The liturgy of the word and the liturgy of the Eucharist are two necessary elements in order for a church service to constitute a mass. Since Good Friday only has a liturgy of the word, it does not constitute a mass.
Now, according to Catholic theology, the mass is the very same sacrafice of Christ on Calvary. The only difference is that the former is, judging from accidental properties, unbloody whereas the latter is bloody.
Good Friday commemorates the day on which Christ sacraficed Himself for us. It would seem to me that, if there should be any day that the sacrafice of the mass is to be offered, it is Good Friday. However, I do concede that there is probably something that I don’t fully understand.
Today, Holy Thursday, we celebrated with mass the day on which Christ instituted the Eucharist. However, the institution of the Eucharist in the Last Supper is not the Sacrafice, which happens on Good Friday.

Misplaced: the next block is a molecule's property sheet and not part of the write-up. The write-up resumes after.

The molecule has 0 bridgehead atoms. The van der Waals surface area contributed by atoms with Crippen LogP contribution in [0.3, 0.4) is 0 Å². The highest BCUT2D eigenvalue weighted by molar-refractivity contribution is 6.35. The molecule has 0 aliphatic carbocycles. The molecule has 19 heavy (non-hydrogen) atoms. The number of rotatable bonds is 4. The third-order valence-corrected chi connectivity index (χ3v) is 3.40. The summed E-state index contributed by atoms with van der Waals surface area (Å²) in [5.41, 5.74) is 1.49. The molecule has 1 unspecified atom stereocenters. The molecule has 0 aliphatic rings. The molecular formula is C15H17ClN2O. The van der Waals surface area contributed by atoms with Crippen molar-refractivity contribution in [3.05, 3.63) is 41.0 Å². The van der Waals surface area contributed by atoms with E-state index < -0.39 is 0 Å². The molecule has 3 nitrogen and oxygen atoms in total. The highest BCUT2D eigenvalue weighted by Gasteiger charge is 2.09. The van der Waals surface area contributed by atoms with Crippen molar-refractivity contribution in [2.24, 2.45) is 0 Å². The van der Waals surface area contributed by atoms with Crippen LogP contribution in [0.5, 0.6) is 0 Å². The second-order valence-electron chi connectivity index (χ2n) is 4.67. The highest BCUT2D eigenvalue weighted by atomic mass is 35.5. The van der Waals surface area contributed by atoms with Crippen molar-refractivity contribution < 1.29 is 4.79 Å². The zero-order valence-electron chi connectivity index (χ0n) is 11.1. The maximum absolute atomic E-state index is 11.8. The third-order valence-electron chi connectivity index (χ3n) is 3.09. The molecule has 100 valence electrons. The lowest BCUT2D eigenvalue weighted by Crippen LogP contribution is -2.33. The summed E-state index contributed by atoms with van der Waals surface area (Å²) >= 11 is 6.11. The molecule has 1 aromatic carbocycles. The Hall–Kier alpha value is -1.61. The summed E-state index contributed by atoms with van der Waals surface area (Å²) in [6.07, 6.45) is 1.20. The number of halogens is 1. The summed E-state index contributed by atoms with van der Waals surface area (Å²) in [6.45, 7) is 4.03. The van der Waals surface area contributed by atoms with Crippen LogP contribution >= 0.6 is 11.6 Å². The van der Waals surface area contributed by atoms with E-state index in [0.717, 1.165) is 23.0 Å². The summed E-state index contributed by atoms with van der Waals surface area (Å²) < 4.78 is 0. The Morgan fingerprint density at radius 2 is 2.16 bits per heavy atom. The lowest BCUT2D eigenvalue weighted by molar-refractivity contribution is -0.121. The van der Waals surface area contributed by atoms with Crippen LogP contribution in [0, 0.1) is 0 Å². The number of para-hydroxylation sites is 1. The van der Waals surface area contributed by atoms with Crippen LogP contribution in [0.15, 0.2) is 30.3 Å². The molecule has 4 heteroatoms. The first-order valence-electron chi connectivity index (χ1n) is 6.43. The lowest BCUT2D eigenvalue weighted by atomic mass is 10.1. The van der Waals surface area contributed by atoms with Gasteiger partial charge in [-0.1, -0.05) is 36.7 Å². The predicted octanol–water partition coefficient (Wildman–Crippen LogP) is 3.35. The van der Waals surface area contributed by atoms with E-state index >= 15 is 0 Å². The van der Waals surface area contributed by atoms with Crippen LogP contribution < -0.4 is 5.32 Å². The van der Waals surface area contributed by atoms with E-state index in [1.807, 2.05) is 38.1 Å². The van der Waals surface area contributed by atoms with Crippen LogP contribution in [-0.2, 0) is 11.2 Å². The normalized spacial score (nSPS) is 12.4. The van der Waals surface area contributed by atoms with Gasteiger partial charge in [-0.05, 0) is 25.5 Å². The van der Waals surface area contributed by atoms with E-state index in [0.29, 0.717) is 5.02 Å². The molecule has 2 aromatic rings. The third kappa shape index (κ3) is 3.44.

So, why do we not celebrate mass on Good Friday?
Is it simply because that the Good Friday service is written in a way that reflects the starkness of the Passion?
Is it to deflect attention away from the institution of the Eucharist (Holy Thursday), and the saving commemoration of the Sacrafice–a commemoration which only comes after the Passion?
I am very interested in hearing what people have to say!